New-car buyers waiting for a new Hyundai will need to develop patience amid chronic production delays caused by a global shortage of semiconductors.
A confidential bulletin sent to dealers has outlined the delays model by model and includes most of the brand’s range.
Dealers are now faced with having to inform frustrated customers who have already been waiting for months to take delivery of their new car. In some cases buyers won't take delivery until next year.
For example, the previous waiting time for the popular Hyundai i30 hatch was two to four months but that has been pushed back to four to five months.
The all-new Hyundai i30 sedan’s waiting time has been pushed back from two months to eight to nine months.
The longest wait time for any Hyundai is for the new Tucson 2.0 N-Line, which is now listed as arriving 10 to 11 months from now.
The Hyundai Santa Fe seven-seat family SUV has shifted from a four to five month wait and is now listed as having a six to seven month wait, pushing deliveries into next year.
The Hyundai Palisade large SUV has moved from three to four months and is now estimated to arrive in four to five months.
The all-new Hyundai Staria van and Staria people mover originally had a three to four month delay but are now showing a delivery estimate of five to six months.
The Hyundai Ioniq electric car has been pushed from two to three months and is now listed as arriving in four to five months.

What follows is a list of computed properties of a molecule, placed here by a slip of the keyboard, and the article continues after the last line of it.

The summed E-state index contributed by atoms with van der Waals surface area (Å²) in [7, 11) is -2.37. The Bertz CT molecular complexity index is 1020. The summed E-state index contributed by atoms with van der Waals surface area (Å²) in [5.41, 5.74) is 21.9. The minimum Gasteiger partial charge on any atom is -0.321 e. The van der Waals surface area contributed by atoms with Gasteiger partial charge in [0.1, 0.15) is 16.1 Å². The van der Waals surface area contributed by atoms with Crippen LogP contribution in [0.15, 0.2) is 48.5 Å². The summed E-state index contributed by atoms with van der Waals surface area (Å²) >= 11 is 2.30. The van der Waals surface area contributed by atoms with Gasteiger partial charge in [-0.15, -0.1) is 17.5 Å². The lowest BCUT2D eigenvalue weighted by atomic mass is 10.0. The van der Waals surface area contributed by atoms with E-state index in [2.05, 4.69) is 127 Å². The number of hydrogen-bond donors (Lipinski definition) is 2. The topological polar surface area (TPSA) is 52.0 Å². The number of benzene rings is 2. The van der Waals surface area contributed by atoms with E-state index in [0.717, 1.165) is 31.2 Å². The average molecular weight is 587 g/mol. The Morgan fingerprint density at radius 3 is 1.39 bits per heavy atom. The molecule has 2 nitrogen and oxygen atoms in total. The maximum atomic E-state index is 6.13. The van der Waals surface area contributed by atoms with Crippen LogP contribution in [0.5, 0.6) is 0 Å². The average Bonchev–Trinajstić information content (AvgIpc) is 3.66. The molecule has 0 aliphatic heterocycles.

A number of dealers, speaking to CarAdvice of condition of anonymity, expressed their frustration about the delays.
“We know there is nothing Hyundai can do about it, but we now have customers walking away and rightly asking for their money back,” said one Hyundai dealer.
“Few people have the patience to wait that long for a new car. It’ll be an old model by then,” joked another. “I've never seen anything like this, it's ridiculous.”
For its part, the Australian Automotive Dealer Association (AADA) has pleaded with customers to be patient.
The head of the AADA, James Voortman, has previously told CarAdvice: “We understand buyers are frustrated, but this is a global semiconductor shortage. Our advice is to get in the queue and stay in the queue. Our dealers will do the best they can to fill orders as fast as possible. The stock situation changes daily.”
The Hyundai bulletin says the company “will endeavour to have the oldest customer sold cars prioritised, however this cannot always be guaranteed.”
The notice also added the wait periods are subject to change. On some models, Hyundai has asked dealers to stop taking orders.
Hyundai Australia says it “does not yet have visibility as to when Tucson 1.6 petrol variants can be delivered to dealers ... however (Hyundai) advises we will not be accepting any further customer orders indefinitely, therefore we recommend these prospects are introduced to Tucson (2.0-litre petrol or 2.0-litre diesel variants) until advised otherwise.”